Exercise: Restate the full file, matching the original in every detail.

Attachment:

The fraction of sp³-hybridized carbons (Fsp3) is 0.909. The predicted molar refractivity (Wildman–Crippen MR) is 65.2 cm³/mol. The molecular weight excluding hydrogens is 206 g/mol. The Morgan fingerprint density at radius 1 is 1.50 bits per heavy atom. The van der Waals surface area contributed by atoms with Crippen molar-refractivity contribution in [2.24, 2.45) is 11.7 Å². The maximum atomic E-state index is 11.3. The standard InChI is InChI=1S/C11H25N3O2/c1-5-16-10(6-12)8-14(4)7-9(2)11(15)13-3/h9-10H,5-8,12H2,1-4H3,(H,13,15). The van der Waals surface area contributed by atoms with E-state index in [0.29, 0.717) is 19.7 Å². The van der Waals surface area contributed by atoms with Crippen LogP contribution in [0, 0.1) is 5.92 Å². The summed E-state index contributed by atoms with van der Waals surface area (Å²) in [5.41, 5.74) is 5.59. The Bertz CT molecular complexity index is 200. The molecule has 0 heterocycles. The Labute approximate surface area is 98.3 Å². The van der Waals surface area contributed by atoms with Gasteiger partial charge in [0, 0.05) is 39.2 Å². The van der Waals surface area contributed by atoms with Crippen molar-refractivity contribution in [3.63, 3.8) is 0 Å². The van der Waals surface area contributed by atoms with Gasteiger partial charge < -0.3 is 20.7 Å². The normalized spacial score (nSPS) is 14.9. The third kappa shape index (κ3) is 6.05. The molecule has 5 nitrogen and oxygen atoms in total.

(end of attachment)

The fraction of sp³-hybridized carbons (Fsp3) is 0.909. The predicted molar refractivity (Wildman–Crippen MR) is 65.2 cm³/mol. The molecular weight excluding hydrogens is 206 g/mol. The Morgan fingerprint density at radius 1 is 1.50 bits per heavy atom. The van der Waals surface area contributed by atoms with Crippen molar-refractivity contribution in [2.24, 2.45) is 11.7 Å². The maximum atomic E-state index is 11.3. The standard InChI is InChI=1S/C11H25N3O2/c1-5-16-10(6-12)8-14(4)7-9(2)11(15)13-3/h9-10H,5-8,12H2,1-4H3,(H,13,15). The van der Waals surface area contributed by atoms with E-state index in [0.29, 0.717) is 19.7 Å². The van der Waals surface area contributed by atoms with Crippen LogP contribution in [0, 0.1) is 5.92 Å². The summed E-state index contributed by atoms with van der Waals surface area (Å²) in [5.41, 5.74) is 5.59. The Bertz CT molecular complexity index is 200. The molecule has 0 heterocycles. The Labute approximate surface area is 98.3 Å². The van der Waals surface area contributed by atoms with Gasteiger partial charge in [0, 0.05) is 39.2 Å². The van der Waals surface area contributed by atoms with Crippen molar-refractivity contribution in [3.63, 3.8) is 0 Å². The van der Waals surface area contributed by atoms with Gasteiger partial charge < -0.3 is 20.7 Å². The normalized spacial score (nSPS) is 14.9. The third kappa shape index (κ3) is 6.05. The molecule has 5 nitrogen and oxygen atoms in total.